The National Bureau of Statistics (NBS) is set to release the consumer price index report, which reveals Nigeria’s inflation rate for the month of February 2022, as economic analysts have predicted higher inflationary numbers for the month.
Recall that the NBS report for the month of January 2022, prints the country’s inflation rate at 15.4%, a marginal decline from the 15.8% recorded in the previous month.
However, recent developments in the month of February have suggested a reversal in the movement of Nigeria’s inflation rate.
What happened in February
In February, fuel scarcity hit some major cities across the country with Lagos and Abuja bearing the major brunt as adulterated fuel was found among imported petrol product. This caused a significant supply gap as the regulators called back all affected fuel already in circulation.
According to the federal government, the fuel scarcity in some states in the country is due to the limited methanol quantities above Nigerian specifications discovered in the supply chain. The fuel scarcity, which lasted all through the month, caused significant spike in transport costs, affecting other items.
Similarly, the cost of business operation also surged, following epileptic power supply across the country as demand for petrol rose significantly, forcing Nigerians to buy a litre of petrol for as high as N400. In the same vein, the price of diesel also surged significantly during the period and has already surpassed N600 per litre.
The surge in the price of diesel is attributed to the continuous increase in the price of crude oil, which naturally affects the landing cost of diesel in Nigeria since it is not a subsidized product in the country.
What experts are saying
According to Samuel Bamidele, Head of Research at Philips Consulting Limited, he predicts a gradual uptick in inflation figures for the month of February. “I expect to see a gradual uptick in inflation for February, on the back of the fuel scarcity which initially started with the report of adulterated petrol supply across the country,” he said.
“Unfortunately, while the news of adulterated product is waning, the big elephant in the room – subsidy, now portends an even bigger concern for both core and food inflation. Due to the rising oil price, the landing cost of PMS is speculated to hover around N400 per litre. Again, the price of diesel is also trending up.”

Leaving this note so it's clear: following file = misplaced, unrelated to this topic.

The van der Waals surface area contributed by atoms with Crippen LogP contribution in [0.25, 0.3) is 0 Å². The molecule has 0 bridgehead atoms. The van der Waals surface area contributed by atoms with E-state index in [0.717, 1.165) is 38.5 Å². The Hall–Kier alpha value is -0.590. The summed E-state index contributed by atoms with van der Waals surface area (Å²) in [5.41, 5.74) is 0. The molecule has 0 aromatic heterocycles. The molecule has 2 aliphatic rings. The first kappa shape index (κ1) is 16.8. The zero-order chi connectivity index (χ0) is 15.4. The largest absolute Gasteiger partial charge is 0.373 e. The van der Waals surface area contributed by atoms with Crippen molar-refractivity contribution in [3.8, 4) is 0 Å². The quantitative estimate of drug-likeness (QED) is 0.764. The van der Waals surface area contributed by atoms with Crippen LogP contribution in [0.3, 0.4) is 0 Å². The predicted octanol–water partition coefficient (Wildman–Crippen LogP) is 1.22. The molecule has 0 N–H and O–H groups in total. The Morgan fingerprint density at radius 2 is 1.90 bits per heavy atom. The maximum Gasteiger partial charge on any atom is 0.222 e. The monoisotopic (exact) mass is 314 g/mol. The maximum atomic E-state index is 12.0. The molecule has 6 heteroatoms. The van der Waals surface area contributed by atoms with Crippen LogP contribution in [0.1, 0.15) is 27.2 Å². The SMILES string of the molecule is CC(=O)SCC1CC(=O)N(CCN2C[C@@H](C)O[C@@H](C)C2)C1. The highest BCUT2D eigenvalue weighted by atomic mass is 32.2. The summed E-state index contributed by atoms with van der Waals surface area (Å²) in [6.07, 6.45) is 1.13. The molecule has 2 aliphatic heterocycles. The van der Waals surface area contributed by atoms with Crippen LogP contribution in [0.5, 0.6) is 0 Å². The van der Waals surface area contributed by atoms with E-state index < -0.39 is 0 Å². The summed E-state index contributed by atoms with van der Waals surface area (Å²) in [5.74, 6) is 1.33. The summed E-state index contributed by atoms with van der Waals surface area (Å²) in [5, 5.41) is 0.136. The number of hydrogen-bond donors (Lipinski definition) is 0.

“Aggregating the impact of rising oil prices amidst subsisting structural issues like imported inflation through FX pressure and supply chain disruption, I expect inflation to trend even more upward in the coming months. Firms, businesses, and individuals depend significantly on these products, and it’s clear where the burden will be shifted,” he adds.
He however added that “the question remains if the current positive oil price shock will be short-lived? Otherwise, that’s a major external factor that may drive inflation back to the level it was sometimes in 2021.”
Commenting in the same direction, Olumide Adesina, financial analyst at Quantum Economics, stated that he does not expect the Russia-Ukraine war to affect due to the timing, however, he believes inflation rate could still move upward in February due to the continuous rise in the cost of items.
“Given the timing of the conflict, the Russia-Ukraine crisis should not affect Nigeria’s inflation readings in February. Nevertheless, the continued rise in manufacturing costs, particularly among FMCG companies, may raise inflationary readings for the month of February,” he said.
He also added that “In terms of monetary policy, I expect the central bank to keep putting pressure on inflation via the cash reserve ratio; however, at least one interest rate hike is expected.”
Similarly, Opeoluwa Dapo-Thomas, an international financial analyst also sees Nigeria’s inflation rate going upward in February. In his words, “well, if you have seen last week’s inflation data from the United States – you would see inflation is on an upside trajectory. So, we would be surprised if things are different here as costs of goods generally have increased.
“The poor power situation and fuel scarcity might have increased business costs and that will reflect in the cost of living and goods generally. So, a few ticks upward is expected and it would take a lot of effort for inflation to be curbed given the escalating tensions in Russia and Ukraine.”